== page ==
Downturn in foodtech space continues as Gurgaon-based Yumist, which cooks its own meals and deliver it to customers through a cloud kitchen model, said on Friday it has decided to shut down after it was unsuccessful in raising fresh capital to survive in a competitive market.
Launched in 2014 by Alok Jain, an ex-CMO at Zomato along with restaurateur Abhimanyu Maheshwari, Yumist had raised total of $3 million in two rounds from three investors including Unilazer Ventures and Orios Venture Partners. The last funding it racked was in December 2015 and since then it failed to raise any fresh funding.
In an official blog post on Friday evening, the company announced, “We are shutting shop today. We failed to raise the kind of capital that this business required while staying true to the customer problem. In hindsight, there’s a bunch of internal and external factors that led us to this dead end. From launching in a second city prematurely, or committing to a high growth, high burn model just because prospective investors wanted to see that back in 2015, or taking a tad bit too long to find the right business model, we made our mistakes. We learnt from these mistakes and recovered fast, but maybe not too fast.”
In May, Yummist had already halted its operations in Bengaluru, citing reason of not owning a kitchen facility as the hinderance for the startup in providing quality service and innovation in menu to its Bengaluru customers.
In the same month, an another Gurgaon-based food delivery startup Eatonomist had shut down and prior to that TinyOwl, Spoonjoy, Dazo and a bunch of other food startups shuttered their operation in the past year or so . Globally, too, the segment has seen a churn with San Francisco-based Sprig and SpoonRocket shutting shop after a bevy of such services got funded in the heady years of 2014-15.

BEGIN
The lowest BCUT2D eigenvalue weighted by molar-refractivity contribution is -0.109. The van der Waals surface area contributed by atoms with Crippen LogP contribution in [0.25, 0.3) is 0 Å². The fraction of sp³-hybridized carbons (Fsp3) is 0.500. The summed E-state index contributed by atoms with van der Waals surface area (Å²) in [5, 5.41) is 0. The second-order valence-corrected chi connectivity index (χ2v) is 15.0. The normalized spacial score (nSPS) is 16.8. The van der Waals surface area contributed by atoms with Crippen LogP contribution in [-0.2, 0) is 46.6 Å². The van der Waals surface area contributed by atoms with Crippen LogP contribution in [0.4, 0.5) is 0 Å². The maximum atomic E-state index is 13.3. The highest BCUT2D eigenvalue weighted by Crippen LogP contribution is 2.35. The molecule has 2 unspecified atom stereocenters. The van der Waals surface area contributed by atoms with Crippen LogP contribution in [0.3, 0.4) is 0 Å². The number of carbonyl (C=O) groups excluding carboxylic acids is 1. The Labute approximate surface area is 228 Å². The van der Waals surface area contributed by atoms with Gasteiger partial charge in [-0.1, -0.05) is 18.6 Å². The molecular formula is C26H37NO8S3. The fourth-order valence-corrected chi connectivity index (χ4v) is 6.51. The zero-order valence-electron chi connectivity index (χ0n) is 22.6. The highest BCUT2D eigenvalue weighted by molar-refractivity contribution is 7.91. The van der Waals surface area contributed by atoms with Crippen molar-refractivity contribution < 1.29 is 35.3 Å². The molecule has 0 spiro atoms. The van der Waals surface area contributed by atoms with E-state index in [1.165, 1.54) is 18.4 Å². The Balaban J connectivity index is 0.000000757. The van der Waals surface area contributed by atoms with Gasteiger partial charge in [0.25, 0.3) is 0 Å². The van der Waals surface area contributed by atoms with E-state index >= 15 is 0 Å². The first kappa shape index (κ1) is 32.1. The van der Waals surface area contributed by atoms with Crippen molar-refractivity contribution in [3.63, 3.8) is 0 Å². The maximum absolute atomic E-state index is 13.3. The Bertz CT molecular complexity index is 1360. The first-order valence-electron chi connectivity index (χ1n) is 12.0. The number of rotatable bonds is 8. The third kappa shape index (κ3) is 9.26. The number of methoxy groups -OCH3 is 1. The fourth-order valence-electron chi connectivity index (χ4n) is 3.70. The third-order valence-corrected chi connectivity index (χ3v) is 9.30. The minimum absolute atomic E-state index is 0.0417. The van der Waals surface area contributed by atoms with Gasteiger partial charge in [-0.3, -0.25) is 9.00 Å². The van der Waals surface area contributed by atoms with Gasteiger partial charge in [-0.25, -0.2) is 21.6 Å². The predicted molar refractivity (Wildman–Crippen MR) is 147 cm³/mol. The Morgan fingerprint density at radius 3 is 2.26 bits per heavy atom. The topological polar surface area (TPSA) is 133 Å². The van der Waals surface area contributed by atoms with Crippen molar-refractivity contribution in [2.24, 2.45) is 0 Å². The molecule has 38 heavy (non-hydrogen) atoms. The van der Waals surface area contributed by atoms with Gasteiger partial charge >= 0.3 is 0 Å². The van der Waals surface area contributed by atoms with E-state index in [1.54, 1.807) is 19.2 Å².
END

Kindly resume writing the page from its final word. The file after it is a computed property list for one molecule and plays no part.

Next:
The Yumist blog post on Friday said that the company was clocking Rs 65 in margins per order at an average order value of Rs 190 by March this year. “Our delivery outlets were breaking even at just 70 orders a day, we were acquiring new customers at Rs 180 and recovering back this money within 45 days. Owing to our product quality and customer experience, we enjoyed good word of mouth (with 50% of our new customers coming through referrals), 70% of our monthly orders were from repeat customers and from March until September we tripled our revenues and gross margins. With these trends, Yumist would have become a profitable company by June 2018,” the blog post said.